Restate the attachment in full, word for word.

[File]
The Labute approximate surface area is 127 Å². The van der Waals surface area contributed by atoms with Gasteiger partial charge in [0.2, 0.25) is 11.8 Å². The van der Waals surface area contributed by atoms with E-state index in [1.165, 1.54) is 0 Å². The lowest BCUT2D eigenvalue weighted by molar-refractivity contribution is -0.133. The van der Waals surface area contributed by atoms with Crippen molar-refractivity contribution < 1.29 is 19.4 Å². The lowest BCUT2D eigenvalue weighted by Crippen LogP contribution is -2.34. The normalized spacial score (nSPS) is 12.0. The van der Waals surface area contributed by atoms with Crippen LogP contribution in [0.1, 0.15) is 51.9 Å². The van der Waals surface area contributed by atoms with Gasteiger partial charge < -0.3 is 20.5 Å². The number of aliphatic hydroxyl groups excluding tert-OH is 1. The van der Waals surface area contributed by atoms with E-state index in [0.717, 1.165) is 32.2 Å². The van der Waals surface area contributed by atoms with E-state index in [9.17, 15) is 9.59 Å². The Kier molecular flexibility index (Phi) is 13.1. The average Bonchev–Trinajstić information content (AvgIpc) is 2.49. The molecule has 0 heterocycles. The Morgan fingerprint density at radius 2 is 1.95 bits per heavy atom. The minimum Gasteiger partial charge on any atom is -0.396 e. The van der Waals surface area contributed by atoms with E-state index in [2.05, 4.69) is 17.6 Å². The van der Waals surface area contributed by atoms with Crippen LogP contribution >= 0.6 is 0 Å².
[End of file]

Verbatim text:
The Labute approximate surface area is 127 Å². The van der Waals surface area contributed by atoms with Gasteiger partial charge in [0.2, 0.25) is 11.8 Å². The van der Waals surface area contributed by atoms with E-state index in [1.165, 1.54) is 0 Å². The lowest BCUT2D eigenvalue weighted by molar-refractivity contribution is -0.133. The van der Waals surface area contributed by atoms with Crippen molar-refractivity contribution < 1.29 is 19.4 Å². The lowest BCUT2D eigenvalue weighted by Crippen LogP contribution is -2.34. The normalized spacial score (nSPS) is 12.0. The van der Waals surface area contributed by atoms with Crippen LogP contribution in [0.1, 0.15) is 51.9 Å². The van der Waals surface area contributed by atoms with Gasteiger partial charge < -0.3 is 20.5 Å². The number of aliphatic hydroxyl groups excluding tert-OH is 1. The van der Waals surface area contributed by atoms with E-state index in [0.717, 1.165) is 32.2 Å². The van der Waals surface area contributed by atoms with E-state index in [9.17, 15) is 9.59 Å². The Kier molecular flexibility index (Phi) is 13.1. The average Bonchev–Trinajstić information content (AvgIpc) is 2.49. The molecule has 0 heterocycles. The Morgan fingerprint density at radius 2 is 1.95 bits per heavy atom. The minimum Gasteiger partial charge on any atom is -0.396 e. The van der Waals surface area contributed by atoms with E-state index in [2.05, 4.69) is 17.6 Å². The van der Waals surface area contributed by atoms with Crippen LogP contribution >= 0.6 is 0 Å².